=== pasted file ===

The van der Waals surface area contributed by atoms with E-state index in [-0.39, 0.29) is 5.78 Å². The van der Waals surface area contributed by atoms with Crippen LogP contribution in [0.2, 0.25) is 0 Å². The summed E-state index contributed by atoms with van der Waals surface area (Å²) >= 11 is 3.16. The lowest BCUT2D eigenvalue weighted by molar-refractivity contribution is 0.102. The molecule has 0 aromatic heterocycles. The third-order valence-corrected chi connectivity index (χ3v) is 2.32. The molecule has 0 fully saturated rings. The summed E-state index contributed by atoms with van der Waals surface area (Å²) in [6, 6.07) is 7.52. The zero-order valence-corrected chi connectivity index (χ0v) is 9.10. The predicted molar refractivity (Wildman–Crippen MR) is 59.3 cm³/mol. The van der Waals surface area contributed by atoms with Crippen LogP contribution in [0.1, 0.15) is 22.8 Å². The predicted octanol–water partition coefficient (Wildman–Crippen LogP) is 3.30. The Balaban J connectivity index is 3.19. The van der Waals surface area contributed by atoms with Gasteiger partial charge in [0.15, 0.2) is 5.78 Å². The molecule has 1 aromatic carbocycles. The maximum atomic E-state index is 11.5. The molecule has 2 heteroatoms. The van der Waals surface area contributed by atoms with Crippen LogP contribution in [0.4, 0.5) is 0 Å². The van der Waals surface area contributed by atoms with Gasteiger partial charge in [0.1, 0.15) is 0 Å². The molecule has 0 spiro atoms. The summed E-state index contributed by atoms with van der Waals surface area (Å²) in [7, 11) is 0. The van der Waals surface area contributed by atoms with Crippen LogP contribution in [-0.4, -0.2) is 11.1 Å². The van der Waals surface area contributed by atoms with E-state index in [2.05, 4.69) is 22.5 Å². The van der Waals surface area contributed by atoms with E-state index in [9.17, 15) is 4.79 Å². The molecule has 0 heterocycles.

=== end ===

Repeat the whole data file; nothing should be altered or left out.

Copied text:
The van der Waals surface area contributed by atoms with E-state index in [-0.39, 0.29) is 5.78 Å². The van der Waals surface area contributed by atoms with Crippen LogP contribution in [0.2, 0.25) is 0 Å². The summed E-state index contributed by atoms with van der Waals surface area (Å²) >= 11 is 3.16. The lowest BCUT2D eigenvalue weighted by molar-refractivity contribution is 0.102. The molecule has 0 aromatic heterocycles. The third-order valence-corrected chi connectivity index (χ3v) is 2.32. The molecule has 0 fully saturated rings. The summed E-state index contributed by atoms with van der Waals surface area (Å²) in [6, 6.07) is 7.52. The zero-order valence-corrected chi connectivity index (χ0v) is 9.10. The predicted molar refractivity (Wildman–Crippen MR) is 59.3 cm³/mol. The van der Waals surface area contributed by atoms with Crippen LogP contribution in [0.1, 0.15) is 22.8 Å². The predicted octanol–water partition coefficient (Wildman–Crippen LogP) is 3.30. The Balaban J connectivity index is 3.19. The van der Waals surface area contributed by atoms with Gasteiger partial charge in [0.15, 0.2) is 5.78 Å². The molecule has 1 aromatic carbocycles. The maximum atomic E-state index is 11.5. The molecule has 2 heteroatoms. The van der Waals surface area contributed by atoms with Crippen LogP contribution in [0.4, 0.5) is 0 Å². The van der Waals surface area contributed by atoms with Gasteiger partial charge in [0.1, 0.15) is 0 Å². The molecule has 0 spiro atoms. The summed E-state index contributed by atoms with van der Waals surface area (Å²) in [7, 11) is 0. The van der Waals surface area contributed by atoms with Crippen LogP contribution in [-0.4, -0.2) is 11.1 Å². The van der Waals surface area contributed by atoms with E-state index in [2.05, 4.69) is 22.5 Å². The van der Waals surface area contributed by atoms with E-state index in [9.17, 15) is 4.79 Å². The molecule has 0 heterocycles.